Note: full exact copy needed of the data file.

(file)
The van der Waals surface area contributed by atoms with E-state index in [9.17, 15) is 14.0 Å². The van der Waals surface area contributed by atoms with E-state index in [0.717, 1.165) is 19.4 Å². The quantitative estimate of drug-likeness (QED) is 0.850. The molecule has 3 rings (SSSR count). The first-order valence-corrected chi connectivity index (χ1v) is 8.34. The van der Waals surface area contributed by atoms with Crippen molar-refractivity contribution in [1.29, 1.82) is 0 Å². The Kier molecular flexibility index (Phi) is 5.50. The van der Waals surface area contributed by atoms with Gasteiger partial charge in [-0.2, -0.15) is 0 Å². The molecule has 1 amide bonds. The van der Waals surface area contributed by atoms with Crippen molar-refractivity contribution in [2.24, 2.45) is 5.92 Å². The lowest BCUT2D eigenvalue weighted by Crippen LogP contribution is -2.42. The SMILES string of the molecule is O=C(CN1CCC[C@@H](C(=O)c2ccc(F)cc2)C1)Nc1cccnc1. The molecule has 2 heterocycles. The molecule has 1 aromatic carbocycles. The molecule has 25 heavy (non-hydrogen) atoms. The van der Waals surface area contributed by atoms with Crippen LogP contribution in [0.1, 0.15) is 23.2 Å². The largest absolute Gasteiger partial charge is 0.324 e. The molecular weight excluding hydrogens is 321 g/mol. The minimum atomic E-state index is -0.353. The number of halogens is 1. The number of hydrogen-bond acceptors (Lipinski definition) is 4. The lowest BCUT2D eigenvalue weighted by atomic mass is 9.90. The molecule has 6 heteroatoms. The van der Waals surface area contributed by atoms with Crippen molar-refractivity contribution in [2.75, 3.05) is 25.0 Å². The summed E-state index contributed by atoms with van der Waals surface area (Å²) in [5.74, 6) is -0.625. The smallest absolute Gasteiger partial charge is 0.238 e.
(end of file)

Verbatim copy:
The van der Waals surface area contributed by atoms with E-state index in [9.17, 15) is 14.0 Å². The van der Waals surface area contributed by atoms with E-state index in [0.717, 1.165) is 19.4 Å². The quantitative estimate of drug-likeness (QED) is 0.850. The molecule has 3 rings (SSSR count). The first-order valence-corrected chi connectivity index (χ1v) is 8.34. The van der Waals surface area contributed by atoms with Crippen molar-refractivity contribution in [1.29, 1.82) is 0 Å². The Kier molecular flexibility index (Phi) is 5.50. The van der Waals surface area contributed by atoms with Gasteiger partial charge in [-0.2, -0.15) is 0 Å². The molecule has 1 amide bonds. The van der Waals surface area contributed by atoms with Crippen molar-refractivity contribution in [2.24, 2.45) is 5.92 Å². The lowest BCUT2D eigenvalue weighted by Crippen LogP contribution is -2.42. The SMILES string of the molecule is O=C(CN1CCC[C@@H](C(=O)c2ccc(F)cc2)C1)Nc1cccnc1. The molecule has 2 heterocycles. The molecule has 1 aromatic carbocycles. The molecule has 25 heavy (non-hydrogen) atoms. The van der Waals surface area contributed by atoms with Crippen LogP contribution in [0.1, 0.15) is 23.2 Å². The largest absolute Gasteiger partial charge is 0.324 e. The molecular weight excluding hydrogens is 321 g/mol. The minimum atomic E-state index is -0.353. The number of halogens is 1. The number of hydrogen-bond acceptors (Lipinski definition) is 4. The lowest BCUT2D eigenvalue weighted by atomic mass is 9.90. The molecule has 6 heteroatoms. The van der Waals surface area contributed by atoms with Crippen molar-refractivity contribution in [2.75, 3.05) is 25.0 Å². The summed E-state index contributed by atoms with van der Waals surface area (Å²) in [5.74, 6) is -0.625. The smallest absolute Gasteiger partial charge is 0.238 e.